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U.S. probe of Hondas that can activate emergency braking for no reason moves closer to a recall

DETROIT — A U.S. government investigation into unexpected automatic braking involving nearly 3 million Hondas is a step closer to a recall.

The National Highway Traffic Safety Administration said Wednesday it has upgraded a probe opened in February of 2022 to an engineering analysis after it received 1,294 complaints about the problem, mainly from consumers and through the company. An engineering analysis is the last step before the agency can seek a recall, although the vehicles are not being recalled at this time.

The complaints allege that the automatic emergency braking system can brake the vehicles with nothing in their forward path, increasing the risk of a crash. The agency said it has 47 reports of crashes and 112 reports of injuries from the problem.

The investigation covers two of Honda’s top-selling models, the CR-V small SUV and the Accord midsize car. The model years were expanded to include the 2017 through 2022 CR-V and the 2018 through 2022 Accord.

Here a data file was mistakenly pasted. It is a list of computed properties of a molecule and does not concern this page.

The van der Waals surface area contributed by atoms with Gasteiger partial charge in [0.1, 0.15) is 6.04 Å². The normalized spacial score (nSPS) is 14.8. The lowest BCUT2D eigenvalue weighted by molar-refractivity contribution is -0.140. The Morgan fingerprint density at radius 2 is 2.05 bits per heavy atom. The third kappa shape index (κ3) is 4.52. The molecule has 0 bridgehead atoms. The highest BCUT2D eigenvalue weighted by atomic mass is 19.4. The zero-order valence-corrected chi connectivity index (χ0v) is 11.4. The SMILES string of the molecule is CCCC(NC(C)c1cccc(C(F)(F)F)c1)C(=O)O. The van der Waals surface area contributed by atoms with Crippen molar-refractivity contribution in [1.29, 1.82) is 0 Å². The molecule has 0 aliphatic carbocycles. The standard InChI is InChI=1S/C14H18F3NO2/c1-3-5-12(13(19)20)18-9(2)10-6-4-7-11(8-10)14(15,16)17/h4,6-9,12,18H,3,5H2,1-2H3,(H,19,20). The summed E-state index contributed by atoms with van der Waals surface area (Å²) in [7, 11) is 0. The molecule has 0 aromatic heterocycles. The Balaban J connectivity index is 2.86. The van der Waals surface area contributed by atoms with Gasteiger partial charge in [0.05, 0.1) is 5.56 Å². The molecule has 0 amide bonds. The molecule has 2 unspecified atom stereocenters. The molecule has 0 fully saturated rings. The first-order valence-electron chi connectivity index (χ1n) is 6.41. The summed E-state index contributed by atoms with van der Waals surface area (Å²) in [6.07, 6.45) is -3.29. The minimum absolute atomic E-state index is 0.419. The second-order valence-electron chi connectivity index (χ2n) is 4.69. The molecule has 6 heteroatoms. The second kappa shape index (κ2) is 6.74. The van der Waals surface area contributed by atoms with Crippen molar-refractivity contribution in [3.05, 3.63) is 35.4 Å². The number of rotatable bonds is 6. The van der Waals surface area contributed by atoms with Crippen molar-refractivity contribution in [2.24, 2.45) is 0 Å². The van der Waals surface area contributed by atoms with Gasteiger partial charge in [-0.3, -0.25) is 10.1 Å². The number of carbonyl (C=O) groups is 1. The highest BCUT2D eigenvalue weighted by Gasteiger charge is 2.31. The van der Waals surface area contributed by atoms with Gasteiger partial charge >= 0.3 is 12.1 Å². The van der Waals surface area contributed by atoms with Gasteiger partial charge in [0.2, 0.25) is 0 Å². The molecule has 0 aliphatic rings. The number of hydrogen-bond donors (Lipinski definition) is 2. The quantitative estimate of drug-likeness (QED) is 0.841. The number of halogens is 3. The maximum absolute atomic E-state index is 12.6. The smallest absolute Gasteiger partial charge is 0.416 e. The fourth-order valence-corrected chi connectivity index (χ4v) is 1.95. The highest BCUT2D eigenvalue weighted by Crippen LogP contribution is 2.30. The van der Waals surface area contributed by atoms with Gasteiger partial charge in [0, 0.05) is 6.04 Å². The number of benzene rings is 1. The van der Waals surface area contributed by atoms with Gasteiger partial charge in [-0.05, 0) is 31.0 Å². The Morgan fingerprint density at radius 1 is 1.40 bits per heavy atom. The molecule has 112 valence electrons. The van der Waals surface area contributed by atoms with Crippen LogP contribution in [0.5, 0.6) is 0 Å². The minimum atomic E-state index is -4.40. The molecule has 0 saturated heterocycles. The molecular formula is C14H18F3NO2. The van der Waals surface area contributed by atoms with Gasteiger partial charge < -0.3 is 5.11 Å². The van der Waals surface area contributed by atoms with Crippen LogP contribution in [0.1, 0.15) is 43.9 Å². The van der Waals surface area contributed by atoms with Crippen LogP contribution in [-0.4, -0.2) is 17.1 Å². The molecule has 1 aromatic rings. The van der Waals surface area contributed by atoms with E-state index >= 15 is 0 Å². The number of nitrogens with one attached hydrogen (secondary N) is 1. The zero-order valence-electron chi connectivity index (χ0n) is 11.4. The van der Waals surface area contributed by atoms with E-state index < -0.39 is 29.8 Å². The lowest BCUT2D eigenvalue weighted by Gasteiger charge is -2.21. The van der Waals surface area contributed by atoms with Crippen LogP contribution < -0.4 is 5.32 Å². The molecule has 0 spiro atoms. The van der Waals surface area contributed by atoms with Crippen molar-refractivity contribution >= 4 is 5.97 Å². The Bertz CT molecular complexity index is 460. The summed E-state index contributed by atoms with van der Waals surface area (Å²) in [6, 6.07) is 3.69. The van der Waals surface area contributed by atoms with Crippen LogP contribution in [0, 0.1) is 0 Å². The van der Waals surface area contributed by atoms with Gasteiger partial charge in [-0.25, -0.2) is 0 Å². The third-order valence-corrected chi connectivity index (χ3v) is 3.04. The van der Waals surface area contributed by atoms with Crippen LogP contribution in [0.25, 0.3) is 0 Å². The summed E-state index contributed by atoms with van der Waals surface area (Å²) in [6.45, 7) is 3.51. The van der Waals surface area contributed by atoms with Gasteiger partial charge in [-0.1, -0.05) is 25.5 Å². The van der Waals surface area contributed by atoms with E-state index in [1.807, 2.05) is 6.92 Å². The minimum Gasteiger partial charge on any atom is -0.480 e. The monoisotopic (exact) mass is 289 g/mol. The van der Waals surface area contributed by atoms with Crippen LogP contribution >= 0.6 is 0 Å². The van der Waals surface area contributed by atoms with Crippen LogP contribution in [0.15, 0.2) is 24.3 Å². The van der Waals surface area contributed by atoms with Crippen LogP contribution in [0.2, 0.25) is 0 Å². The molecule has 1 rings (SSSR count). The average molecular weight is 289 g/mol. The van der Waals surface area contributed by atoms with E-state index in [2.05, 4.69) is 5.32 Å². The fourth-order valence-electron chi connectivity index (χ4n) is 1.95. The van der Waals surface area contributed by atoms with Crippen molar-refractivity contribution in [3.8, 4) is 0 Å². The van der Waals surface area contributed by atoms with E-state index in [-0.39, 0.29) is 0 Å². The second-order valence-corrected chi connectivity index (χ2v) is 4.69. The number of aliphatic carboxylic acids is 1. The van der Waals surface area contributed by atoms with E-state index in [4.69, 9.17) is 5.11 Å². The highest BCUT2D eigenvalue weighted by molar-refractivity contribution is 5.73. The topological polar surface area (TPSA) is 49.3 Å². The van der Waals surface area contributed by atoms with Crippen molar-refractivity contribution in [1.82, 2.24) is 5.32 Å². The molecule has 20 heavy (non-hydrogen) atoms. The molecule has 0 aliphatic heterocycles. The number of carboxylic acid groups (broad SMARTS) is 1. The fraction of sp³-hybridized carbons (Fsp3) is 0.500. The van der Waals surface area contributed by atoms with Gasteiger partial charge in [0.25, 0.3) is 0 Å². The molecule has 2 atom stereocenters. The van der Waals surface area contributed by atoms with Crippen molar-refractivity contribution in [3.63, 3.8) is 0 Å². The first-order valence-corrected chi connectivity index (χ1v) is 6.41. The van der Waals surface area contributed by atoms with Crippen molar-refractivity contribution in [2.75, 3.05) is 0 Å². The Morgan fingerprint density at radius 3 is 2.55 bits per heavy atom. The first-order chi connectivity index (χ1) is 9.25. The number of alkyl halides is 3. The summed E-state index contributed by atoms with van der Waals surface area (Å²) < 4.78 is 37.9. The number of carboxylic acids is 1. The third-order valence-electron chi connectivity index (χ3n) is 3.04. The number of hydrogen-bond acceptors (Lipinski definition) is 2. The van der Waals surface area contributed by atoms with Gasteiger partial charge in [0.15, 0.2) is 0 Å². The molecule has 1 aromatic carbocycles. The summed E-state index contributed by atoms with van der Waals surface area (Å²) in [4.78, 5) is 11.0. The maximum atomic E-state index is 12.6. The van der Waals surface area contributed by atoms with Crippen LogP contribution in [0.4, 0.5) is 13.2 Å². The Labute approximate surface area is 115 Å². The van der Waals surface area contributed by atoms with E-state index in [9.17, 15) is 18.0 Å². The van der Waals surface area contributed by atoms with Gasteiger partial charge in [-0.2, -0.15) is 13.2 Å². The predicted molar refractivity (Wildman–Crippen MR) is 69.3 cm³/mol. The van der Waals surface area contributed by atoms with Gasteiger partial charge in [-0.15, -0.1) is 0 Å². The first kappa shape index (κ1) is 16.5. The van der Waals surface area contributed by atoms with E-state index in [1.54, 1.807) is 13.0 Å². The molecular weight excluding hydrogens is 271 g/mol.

Agency documents show that Honda says that some customers may have had an inadequate understanding of the system and its limitations. But consumers say in complaints that Honda dealers weren't able to reproduce the problem condition, and they were told that such stops were considered normal for the system. In some cases consumers say that the problem has persisted, the agency said.

In a statement, Honda said it will continue to cooperate with NHTSA on the probe into the Collision Mitigation Braking System, “and we will continue our own internal review of the available information.”

NHTSA will assess how often the problem happens and the potential safety related consequences, documents said.

The probe is another in a string of investigations by the agency into performance of automatic braking systems, technology that has been touted as having the ability to prevent many rear-end crashes and save lives. NHTSA is working on a regulation to require the systems on new vehicles and set standards for them to detect obstacles and brake.

Most new vehicles already are equipped with the systems in a voluntary industry program.

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